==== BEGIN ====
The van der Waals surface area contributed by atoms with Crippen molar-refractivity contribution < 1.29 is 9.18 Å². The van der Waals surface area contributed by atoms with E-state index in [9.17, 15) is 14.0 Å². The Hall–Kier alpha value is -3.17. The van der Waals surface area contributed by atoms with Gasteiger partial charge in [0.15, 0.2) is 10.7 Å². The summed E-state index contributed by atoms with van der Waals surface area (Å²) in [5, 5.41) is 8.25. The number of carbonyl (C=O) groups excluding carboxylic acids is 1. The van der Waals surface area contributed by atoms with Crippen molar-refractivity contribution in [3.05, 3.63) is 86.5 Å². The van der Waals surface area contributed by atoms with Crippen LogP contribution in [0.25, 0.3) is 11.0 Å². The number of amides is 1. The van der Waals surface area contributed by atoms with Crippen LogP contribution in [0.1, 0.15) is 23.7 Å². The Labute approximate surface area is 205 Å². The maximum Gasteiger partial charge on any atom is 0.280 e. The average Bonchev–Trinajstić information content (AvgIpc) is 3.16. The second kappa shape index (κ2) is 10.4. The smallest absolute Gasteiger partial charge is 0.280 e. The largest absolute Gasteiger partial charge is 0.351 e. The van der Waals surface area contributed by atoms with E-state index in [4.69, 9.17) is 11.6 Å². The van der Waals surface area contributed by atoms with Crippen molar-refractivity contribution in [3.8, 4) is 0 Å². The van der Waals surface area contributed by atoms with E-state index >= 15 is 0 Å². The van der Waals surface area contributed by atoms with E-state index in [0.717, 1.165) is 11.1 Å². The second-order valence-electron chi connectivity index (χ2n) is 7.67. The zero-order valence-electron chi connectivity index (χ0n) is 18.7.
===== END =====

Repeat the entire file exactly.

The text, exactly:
The van der Waals surface area contributed by atoms with Crippen molar-refractivity contribution < 1.29 is 9.18 Å². The van der Waals surface area contributed by atoms with E-state index in [9.17, 15) is 14.0 Å². The Hall–Kier alpha value is -3.17. The van der Waals surface area contributed by atoms with Gasteiger partial charge in [0.15, 0.2) is 10.7 Å². The summed E-state index contributed by atoms with van der Waals surface area (Å²) in [5, 5.41) is 8.25. The number of carbonyl (C=O) groups excluding carboxylic acids is 1. The van der Waals surface area contributed by atoms with Crippen molar-refractivity contribution in [3.05, 3.63) is 86.5 Å². The van der Waals surface area contributed by atoms with Crippen LogP contribution in [0.25, 0.3) is 11.0 Å². The number of amides is 1. The van der Waals surface area contributed by atoms with Crippen LogP contribution in [0.1, 0.15) is 23.7 Å². The Labute approximate surface area is 205 Å². The maximum Gasteiger partial charge on any atom is 0.280 e. The average Bonchev–Trinajstić information content (AvgIpc) is 3.16. The second kappa shape index (κ2) is 10.4. The smallest absolute Gasteiger partial charge is 0.280 e. The largest absolute Gasteiger partial charge is 0.351 e. The van der Waals surface area contributed by atoms with E-state index in [4.69, 9.17) is 11.6 Å². The van der Waals surface area contributed by atoms with Crippen molar-refractivity contribution in [3.8, 4) is 0 Å². The van der Waals surface area contributed by atoms with E-state index >= 15 is 0 Å². The van der Waals surface area contributed by atoms with E-state index in [0.717, 1.165) is 11.1 Å². The second-order valence-electron chi connectivity index (χ2n) is 7.67. The zero-order valence-electron chi connectivity index (χ0n) is 18.7.